This is a form of learning based on discovery: to solve the problem, you must both think and compute systematically.
It is different from both "exercise solving", in which past routines are applied to solve similar problems, and a "trial and error" approach is used to match correct formula for the problem.
A central idea in problem solving is the use of "concepts", which are the fundamental general ideas on which other notions may be built. In any subject, there are usually only a few basic concepts (sometimes expressed as formula), which are applied in a variety of ways or situations.
For example, basic concepts include limit of function in math, and t- test in statistics, Newton's 2nd Law in physics, mole in chemistry, and liability in accounting. Identifying and deeply understanding key concepts, and developing an organizational structure to allow you to recall how they relate to each other are essential elements in expert problem solving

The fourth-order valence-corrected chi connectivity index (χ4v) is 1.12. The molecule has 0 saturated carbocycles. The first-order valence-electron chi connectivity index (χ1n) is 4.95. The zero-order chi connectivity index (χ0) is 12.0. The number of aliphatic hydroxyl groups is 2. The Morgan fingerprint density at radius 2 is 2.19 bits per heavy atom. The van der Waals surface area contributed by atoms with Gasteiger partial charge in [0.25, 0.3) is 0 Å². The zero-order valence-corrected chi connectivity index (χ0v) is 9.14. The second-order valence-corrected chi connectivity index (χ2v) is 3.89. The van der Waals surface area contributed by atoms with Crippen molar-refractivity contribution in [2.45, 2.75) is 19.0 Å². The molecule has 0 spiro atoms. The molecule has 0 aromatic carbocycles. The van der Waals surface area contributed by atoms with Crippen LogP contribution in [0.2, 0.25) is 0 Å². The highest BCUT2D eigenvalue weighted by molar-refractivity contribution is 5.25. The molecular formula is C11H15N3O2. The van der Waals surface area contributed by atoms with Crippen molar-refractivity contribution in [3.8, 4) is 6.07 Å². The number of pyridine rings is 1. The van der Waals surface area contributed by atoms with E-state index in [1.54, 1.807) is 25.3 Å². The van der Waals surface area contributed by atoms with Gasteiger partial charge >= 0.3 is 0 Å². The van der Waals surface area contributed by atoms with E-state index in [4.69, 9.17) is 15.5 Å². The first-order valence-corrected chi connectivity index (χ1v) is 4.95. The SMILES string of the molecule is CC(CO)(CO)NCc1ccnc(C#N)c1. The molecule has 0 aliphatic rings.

The "spiral of learning" occurs when basic concepts are used repeatedly to solve a variety of problems. The central concept is the core of the spiral, and various applications spin out from, and loop back to, that concept. Frequently re-visiting those basic concepts allows you to firmly fix them in your long-term memory, where they can be quickly recalled and applied.
People learn in different ways, and have different preferred styles of relating to their world, seeking sensory input, making information meaningful, and patterns of learning. It is very helpful to understand your own preferred learning style, and use methods that both mesh with and challenge your style. See the free "Index of Learning Styles" by Felder and Silverman. www.ncsu.edu/felder-public/ILSpage.html and refer to the "Learning Style" module.
Awareness of your own attitudes and habits is a good starting point to see your strengths and areas to change. Click on the "Evidence Based Components" questionnaire to assess your approach.